Finally, the system modifies the original image as follows:

  1. For each tagged pixel, replaces the original red/green/blue element with 0/n/0, where n is determined by calculating the date/time corresponding to the pixel, looking up the cloud coverage for that particular data/time (interpolating as necessary).
  2. Uses the resulting fraction to look up the brightness number in the histogram-equalized array. Depending on the range of dates used (e.g., one might choose to consider only spring or both spring and summer) and the resolution of the image, more than one date/time value may correspond to a given pixel. In that case, the system can average the results, although this can smooth the output.
  3. The result is a green band across the sky, with the brightness of the green indicating the probability that the sun will actually shine. Optionally,
    1. A user can select another base color for the band.
    2. The solution can define a method that retains the red and green elements and uses the blue element for modification. (This approach is particularly useful if the entire solar path on the image is being displayed, not just that part in the sky.)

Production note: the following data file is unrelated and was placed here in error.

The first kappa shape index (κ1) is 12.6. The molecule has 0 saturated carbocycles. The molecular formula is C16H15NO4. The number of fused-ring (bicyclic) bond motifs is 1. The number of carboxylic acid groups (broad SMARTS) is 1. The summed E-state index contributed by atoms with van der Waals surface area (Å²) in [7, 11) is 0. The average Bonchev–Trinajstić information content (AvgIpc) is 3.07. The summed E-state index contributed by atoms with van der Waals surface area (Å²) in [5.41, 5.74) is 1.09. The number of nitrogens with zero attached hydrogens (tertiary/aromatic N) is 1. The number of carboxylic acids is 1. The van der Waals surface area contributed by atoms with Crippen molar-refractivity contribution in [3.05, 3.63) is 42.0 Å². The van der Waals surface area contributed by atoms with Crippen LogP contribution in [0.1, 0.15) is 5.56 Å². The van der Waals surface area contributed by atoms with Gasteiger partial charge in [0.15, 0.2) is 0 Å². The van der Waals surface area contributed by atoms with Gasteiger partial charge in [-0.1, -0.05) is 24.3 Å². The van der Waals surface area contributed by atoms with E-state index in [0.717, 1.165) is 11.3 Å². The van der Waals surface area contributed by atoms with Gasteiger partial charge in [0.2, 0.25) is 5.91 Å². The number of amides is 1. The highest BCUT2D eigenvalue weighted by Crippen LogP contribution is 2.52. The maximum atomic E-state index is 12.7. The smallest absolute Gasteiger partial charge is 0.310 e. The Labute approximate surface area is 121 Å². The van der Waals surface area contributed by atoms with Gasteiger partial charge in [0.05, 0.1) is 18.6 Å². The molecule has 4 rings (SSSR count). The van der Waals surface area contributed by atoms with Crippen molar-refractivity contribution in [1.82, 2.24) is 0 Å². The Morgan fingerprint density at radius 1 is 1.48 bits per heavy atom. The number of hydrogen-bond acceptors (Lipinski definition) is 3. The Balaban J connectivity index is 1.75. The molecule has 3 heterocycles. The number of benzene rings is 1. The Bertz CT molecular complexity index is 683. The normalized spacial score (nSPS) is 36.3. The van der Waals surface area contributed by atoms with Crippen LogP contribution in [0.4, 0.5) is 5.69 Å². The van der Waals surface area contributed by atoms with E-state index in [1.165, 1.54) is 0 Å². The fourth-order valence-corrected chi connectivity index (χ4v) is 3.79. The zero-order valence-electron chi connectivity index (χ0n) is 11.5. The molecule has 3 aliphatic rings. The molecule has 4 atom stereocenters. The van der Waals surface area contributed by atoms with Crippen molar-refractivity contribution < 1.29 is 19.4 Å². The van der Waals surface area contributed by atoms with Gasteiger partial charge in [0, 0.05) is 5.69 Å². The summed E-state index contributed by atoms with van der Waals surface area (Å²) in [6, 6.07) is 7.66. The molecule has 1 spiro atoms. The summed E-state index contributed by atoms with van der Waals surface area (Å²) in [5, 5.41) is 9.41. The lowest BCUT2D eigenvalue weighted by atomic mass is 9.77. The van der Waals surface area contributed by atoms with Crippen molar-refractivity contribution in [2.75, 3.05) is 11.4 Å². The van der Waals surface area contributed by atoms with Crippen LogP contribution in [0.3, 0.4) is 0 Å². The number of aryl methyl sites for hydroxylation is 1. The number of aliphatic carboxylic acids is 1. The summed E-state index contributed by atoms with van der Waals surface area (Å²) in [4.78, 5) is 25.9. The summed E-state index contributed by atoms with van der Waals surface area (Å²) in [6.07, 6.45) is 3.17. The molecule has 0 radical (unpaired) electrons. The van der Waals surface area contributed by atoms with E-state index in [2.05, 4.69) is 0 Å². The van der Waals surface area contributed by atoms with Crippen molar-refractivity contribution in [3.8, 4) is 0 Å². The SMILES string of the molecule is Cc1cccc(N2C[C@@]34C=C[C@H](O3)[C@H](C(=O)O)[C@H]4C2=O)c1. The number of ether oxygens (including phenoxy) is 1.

4. Renders each element's red/green/modified-if-tagged blue values to obtain a pixel retaining some of the original image but also displaying solar radiance information. Many variations of this last display method are possible, for example making all red/green/blue values the same (converting the pixel to monochrome), halving the intensity, and then adding half the green element value from the originally described method.

The system can calculate an appropriate number for comparing locations as follows:

  1. The ratio of the tagged pixels using sky-only pixels to the tagged pixels ignoring the sky gives the fraction of possible sunniness compared to if there were no obstructions.
  2. If in the numerator the system instead uses the sum of tagged sky pixels, each weighted by (1 - cloudiness fraction), then the process obtains a value that can be reasonably compared to locations with different weather profiles.


  1. https://www.noaa.gov/
  2. https://en.wikipedia.org/wiki/Histogram_equalization